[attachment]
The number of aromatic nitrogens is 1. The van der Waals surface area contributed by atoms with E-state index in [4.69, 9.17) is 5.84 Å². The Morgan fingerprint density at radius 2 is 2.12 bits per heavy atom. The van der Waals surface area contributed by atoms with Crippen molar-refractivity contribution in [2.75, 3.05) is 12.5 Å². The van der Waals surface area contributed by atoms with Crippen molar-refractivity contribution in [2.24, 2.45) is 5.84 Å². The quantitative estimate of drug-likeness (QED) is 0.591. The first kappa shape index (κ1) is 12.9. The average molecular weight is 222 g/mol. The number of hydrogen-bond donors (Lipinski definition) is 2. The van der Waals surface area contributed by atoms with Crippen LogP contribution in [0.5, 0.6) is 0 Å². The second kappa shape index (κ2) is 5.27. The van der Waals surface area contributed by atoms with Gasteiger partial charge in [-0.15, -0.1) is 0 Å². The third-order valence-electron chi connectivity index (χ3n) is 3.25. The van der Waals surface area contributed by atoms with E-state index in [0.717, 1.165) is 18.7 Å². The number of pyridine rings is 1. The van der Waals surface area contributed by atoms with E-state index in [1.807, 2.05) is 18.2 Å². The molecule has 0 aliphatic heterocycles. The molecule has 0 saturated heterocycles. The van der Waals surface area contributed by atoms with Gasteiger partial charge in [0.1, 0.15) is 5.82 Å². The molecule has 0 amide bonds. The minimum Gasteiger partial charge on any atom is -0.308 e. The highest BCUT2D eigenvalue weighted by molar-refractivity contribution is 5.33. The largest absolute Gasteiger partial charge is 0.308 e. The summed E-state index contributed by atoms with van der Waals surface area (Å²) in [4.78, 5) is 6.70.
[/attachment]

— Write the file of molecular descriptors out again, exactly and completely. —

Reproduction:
The number of aromatic nitrogens is 1. The van der Waals surface area contributed by atoms with E-state index in [4.69, 9.17) is 5.84 Å². The Morgan fingerprint density at radius 2 is 2.12 bits per heavy atom. The van der Waals surface area contributed by atoms with Crippen molar-refractivity contribution in [2.75, 3.05) is 12.5 Å². The van der Waals surface area contributed by atoms with Crippen molar-refractivity contribution in [2.24, 2.45) is 5.84 Å². The quantitative estimate of drug-likeness (QED) is 0.591. The first kappa shape index (κ1) is 12.9. The average molecular weight is 222 g/mol. The number of hydrogen-bond donors (Lipinski definition) is 2. The van der Waals surface area contributed by atoms with Crippen LogP contribution in [0.5, 0.6) is 0 Å². The second kappa shape index (κ2) is 5.27. The van der Waals surface area contributed by atoms with Gasteiger partial charge in [-0.15, -0.1) is 0 Å². The third-order valence-electron chi connectivity index (χ3n) is 3.25. The van der Waals surface area contributed by atoms with E-state index in [0.717, 1.165) is 18.7 Å². The number of pyridine rings is 1. The van der Waals surface area contributed by atoms with E-state index in [1.807, 2.05) is 18.2 Å². The molecule has 0 aliphatic heterocycles. The molecule has 0 saturated heterocycles. The van der Waals surface area contributed by atoms with Gasteiger partial charge in [0.1, 0.15) is 5.82 Å². The molecule has 0 amide bonds. The minimum Gasteiger partial charge on any atom is -0.308 e. The highest BCUT2D eigenvalue weighted by molar-refractivity contribution is 5.33. The largest absolute Gasteiger partial charge is 0.308 e. The summed E-state index contributed by atoms with van der Waals surface area (Å²) in [4.78, 5) is 6.70.